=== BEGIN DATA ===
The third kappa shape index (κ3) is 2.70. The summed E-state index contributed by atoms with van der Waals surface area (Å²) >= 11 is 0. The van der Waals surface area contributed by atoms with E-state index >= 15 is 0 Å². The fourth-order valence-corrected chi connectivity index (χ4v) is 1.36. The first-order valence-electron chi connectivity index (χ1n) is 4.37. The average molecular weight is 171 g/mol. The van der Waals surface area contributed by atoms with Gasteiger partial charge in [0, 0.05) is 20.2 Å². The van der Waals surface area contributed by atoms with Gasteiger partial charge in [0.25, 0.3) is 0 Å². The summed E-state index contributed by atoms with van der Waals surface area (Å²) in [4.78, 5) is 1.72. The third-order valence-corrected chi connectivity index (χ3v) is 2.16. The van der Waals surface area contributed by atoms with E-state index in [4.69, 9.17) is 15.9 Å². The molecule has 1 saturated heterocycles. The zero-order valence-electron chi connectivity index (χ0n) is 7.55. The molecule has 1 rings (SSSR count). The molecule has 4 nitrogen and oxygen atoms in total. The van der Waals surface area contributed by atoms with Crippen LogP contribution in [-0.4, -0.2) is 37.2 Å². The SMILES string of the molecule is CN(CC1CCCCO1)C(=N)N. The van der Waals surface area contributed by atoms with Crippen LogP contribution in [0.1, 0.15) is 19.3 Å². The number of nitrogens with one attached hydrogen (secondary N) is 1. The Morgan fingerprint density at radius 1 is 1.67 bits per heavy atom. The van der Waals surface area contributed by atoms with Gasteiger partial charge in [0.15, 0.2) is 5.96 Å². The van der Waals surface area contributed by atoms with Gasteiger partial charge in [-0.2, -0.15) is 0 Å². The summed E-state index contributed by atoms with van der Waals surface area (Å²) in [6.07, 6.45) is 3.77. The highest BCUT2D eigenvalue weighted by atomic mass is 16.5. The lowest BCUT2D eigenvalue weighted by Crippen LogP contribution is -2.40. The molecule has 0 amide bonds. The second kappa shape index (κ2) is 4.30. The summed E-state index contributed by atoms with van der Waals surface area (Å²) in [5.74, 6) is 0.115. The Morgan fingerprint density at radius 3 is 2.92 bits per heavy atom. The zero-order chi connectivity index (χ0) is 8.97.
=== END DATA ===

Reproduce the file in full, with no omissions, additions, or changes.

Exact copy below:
The third kappa shape index (κ3) is 2.70. The summed E-state index contributed by atoms with van der Waals surface area (Å²) >= 11 is 0. The van der Waals surface area contributed by atoms with E-state index >= 15 is 0 Å². The fourth-order valence-corrected chi connectivity index (χ4v) is 1.36. The first-order valence-electron chi connectivity index (χ1n) is 4.37. The average molecular weight is 171 g/mol. The van der Waals surface area contributed by atoms with Gasteiger partial charge in [0, 0.05) is 20.2 Å². The van der Waals surface area contributed by atoms with Gasteiger partial charge in [0.25, 0.3) is 0 Å². The summed E-state index contributed by atoms with van der Waals surface area (Å²) in [4.78, 5) is 1.72. The third-order valence-corrected chi connectivity index (χ3v) is 2.16. The van der Waals surface area contributed by atoms with E-state index in [4.69, 9.17) is 15.9 Å². The molecule has 1 saturated heterocycles. The zero-order valence-electron chi connectivity index (χ0n) is 7.55. The molecule has 1 rings (SSSR count). The molecule has 4 nitrogen and oxygen atoms in total. The van der Waals surface area contributed by atoms with Crippen LogP contribution in [-0.4, -0.2) is 37.2 Å². The SMILES string of the molecule is CN(CC1CCCCO1)C(=N)N. The van der Waals surface area contributed by atoms with Crippen LogP contribution in [0.1, 0.15) is 19.3 Å². The number of nitrogens with one attached hydrogen (secondary N) is 1. The Morgan fingerprint density at radius 1 is 1.67 bits per heavy atom. The van der Waals surface area contributed by atoms with Gasteiger partial charge in [0.15, 0.2) is 5.96 Å². The van der Waals surface area contributed by atoms with Gasteiger partial charge in [-0.2, -0.15) is 0 Å². The summed E-state index contributed by atoms with van der Waals surface area (Å²) in [6.07, 6.45) is 3.77. The highest BCUT2D eigenvalue weighted by atomic mass is 16.5. The lowest BCUT2D eigenvalue weighted by Crippen LogP contribution is -2.40. The molecule has 0 amide bonds. The second kappa shape index (κ2) is 4.30. The summed E-state index contributed by atoms with van der Waals surface area (Å²) in [5.74, 6) is 0.115. The Morgan fingerprint density at radius 3 is 2.92 bits per heavy atom. The zero-order chi connectivity index (χ0) is 8.97.